Irn-Bru, produced by the beverage firm A.G. Barr p.l.c. (aka Barr's), is a leading brand in the Scottish soft drinks market, and over the course of the twentieth century, this beverage also came to symbolise Scottish cultural specificities before
Charles Bradford Bow
This article examines the “progress” of Scottish metaphysics during the long eighteenth century. The scientific cultivation of natural knowledge drawn from the examples of Sir Francis Bacon (1561–1626), John Locke (1632–1704), and Sir Isaac Newton (1642–1727) was a defining pursuit in the Scottish Enlightenment. The Aberdonian philosopher George Dalgarno (1616–1687); Thomas Reid (1710–1796), a member of the Aberdeen Philosophical Society known as the Wise Club; and the professor of moral philosophy at Edinburgh University Dugald Stewart (1753–1828), contributed to that Scottish pattern of philosophical thinking. The question of the extent to which particular external senses (sight, hearing, touch, taste, and smell) might be improved when others were damaged or absent from birth attracted their particular interest. This article shows the different ways in which Scottish anatomists of the mind resolved Molyneux’s Problem of whether or not an agent could accurately perceive an object from a newly restored external sense.
Demonic belief in Scotland has primarily been addressed in the context of the witch-trials, in which the devil appeared as an external figure that convinced morally weak people (mostly women) to renounce their baptisms, enter into a demonic pact, and commit atrocious crimes. Encountering the devil, however, could also be a very personal, internal experience that arose from the questions of sin and salvation that formed an intrinsic part of reformed Protestant piety. I propose that in order to understand the importance of the devil to early modern Scotland, and Europe more generally, we must look beyond the witch trials and the dichotomy of good versus evil and ask how early modern men and women actually experienced the devil in their daily lives. By exploring the diaries and letters of both ministers and laymen in seventeenth-century Scotland, I demonstrate that the devil was not simply an evil, non-human "Other"; for early modern Scots, the demonic represented something innate and intimate about humanity itself, serving as a constant reminder of the moral depravity man, the potential for God's wrath, and the insecurity of salvation.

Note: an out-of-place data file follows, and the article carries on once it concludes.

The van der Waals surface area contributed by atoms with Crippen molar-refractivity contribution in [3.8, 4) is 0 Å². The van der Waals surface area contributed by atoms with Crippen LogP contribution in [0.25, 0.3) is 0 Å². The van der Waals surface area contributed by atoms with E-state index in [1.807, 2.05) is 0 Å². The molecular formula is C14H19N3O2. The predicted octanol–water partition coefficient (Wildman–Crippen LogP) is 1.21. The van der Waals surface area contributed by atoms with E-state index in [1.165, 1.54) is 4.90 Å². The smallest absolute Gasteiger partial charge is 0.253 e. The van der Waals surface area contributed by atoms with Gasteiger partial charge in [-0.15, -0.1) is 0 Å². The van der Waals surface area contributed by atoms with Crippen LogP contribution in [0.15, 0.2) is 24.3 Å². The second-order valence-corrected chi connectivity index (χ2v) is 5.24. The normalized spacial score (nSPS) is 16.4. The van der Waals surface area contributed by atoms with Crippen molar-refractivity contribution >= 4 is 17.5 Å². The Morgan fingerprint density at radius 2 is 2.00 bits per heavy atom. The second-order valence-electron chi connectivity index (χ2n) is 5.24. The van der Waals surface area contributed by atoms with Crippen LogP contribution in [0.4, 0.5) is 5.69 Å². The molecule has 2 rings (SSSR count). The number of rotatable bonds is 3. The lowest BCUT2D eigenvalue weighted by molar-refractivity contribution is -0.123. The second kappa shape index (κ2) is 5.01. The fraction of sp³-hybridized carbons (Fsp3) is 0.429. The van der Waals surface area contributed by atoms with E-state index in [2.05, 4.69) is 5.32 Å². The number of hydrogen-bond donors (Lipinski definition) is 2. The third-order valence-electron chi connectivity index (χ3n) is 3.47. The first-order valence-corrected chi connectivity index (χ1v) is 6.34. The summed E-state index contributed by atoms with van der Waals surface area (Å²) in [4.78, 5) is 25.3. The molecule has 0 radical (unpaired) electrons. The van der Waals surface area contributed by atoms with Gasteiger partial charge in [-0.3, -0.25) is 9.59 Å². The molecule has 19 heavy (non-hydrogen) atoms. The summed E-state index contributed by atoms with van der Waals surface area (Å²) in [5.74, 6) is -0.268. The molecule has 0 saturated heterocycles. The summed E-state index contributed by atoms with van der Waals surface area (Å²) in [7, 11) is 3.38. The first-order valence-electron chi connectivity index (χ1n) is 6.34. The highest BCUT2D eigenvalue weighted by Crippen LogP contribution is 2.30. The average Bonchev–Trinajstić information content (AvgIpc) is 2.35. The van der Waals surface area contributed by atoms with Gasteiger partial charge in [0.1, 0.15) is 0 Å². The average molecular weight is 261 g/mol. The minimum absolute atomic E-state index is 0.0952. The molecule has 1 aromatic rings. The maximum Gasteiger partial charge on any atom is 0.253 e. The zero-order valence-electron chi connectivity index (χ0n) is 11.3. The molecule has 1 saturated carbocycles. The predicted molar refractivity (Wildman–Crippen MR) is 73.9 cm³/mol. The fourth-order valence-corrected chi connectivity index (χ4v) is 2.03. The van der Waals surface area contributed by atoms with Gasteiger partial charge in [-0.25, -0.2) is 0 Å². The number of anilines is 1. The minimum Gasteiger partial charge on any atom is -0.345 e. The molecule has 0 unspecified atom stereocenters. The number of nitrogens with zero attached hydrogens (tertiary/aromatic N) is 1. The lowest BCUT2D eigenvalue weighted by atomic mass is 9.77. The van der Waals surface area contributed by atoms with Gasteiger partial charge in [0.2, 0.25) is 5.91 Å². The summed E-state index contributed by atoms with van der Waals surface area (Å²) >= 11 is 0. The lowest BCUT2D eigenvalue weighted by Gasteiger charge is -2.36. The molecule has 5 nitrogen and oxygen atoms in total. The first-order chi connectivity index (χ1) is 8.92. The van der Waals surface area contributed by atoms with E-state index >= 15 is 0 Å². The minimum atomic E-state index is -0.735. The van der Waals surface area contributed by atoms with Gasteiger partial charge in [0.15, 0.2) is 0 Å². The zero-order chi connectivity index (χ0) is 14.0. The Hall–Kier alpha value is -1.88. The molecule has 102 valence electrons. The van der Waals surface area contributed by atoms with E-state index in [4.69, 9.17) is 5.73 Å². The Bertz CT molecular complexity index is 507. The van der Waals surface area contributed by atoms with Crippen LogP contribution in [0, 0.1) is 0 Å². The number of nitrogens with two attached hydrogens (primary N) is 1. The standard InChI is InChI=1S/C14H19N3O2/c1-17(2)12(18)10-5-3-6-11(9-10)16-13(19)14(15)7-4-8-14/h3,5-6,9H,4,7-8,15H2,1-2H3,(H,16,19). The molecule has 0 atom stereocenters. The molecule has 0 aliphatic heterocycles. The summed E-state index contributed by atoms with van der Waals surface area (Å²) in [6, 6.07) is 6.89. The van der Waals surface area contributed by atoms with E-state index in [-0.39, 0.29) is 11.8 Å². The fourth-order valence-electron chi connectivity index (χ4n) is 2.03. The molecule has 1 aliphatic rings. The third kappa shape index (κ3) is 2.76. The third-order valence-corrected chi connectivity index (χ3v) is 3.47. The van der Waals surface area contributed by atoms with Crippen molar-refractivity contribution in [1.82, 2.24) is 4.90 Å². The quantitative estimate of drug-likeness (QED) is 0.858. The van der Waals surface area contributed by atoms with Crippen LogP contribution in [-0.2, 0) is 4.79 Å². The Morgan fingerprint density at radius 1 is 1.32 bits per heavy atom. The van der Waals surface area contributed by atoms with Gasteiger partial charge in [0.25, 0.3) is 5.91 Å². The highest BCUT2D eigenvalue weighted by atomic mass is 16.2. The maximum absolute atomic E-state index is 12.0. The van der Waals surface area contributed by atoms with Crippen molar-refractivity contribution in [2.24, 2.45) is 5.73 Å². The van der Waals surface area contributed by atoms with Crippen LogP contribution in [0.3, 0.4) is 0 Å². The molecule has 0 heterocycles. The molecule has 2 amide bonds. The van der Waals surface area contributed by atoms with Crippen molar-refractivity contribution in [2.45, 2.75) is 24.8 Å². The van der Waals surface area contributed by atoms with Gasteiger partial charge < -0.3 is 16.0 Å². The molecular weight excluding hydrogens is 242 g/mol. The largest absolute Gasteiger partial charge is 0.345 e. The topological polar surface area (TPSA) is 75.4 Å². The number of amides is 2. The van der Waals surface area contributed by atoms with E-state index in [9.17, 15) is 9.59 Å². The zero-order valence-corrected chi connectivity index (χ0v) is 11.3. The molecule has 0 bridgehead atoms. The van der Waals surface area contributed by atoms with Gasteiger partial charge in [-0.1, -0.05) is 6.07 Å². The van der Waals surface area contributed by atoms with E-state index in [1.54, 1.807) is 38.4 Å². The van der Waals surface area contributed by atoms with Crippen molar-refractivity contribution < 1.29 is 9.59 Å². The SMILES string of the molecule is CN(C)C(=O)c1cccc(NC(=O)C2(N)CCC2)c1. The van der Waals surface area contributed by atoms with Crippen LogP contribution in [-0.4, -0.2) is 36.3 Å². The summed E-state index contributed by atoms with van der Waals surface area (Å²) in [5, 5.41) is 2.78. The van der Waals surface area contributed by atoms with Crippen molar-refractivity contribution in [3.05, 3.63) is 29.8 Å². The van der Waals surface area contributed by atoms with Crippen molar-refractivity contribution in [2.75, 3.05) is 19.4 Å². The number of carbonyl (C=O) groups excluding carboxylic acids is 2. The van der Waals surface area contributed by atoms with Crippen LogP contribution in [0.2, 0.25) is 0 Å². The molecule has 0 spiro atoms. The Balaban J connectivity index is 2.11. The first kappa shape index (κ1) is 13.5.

Medieval to Modern
Elizabeth C. Macknight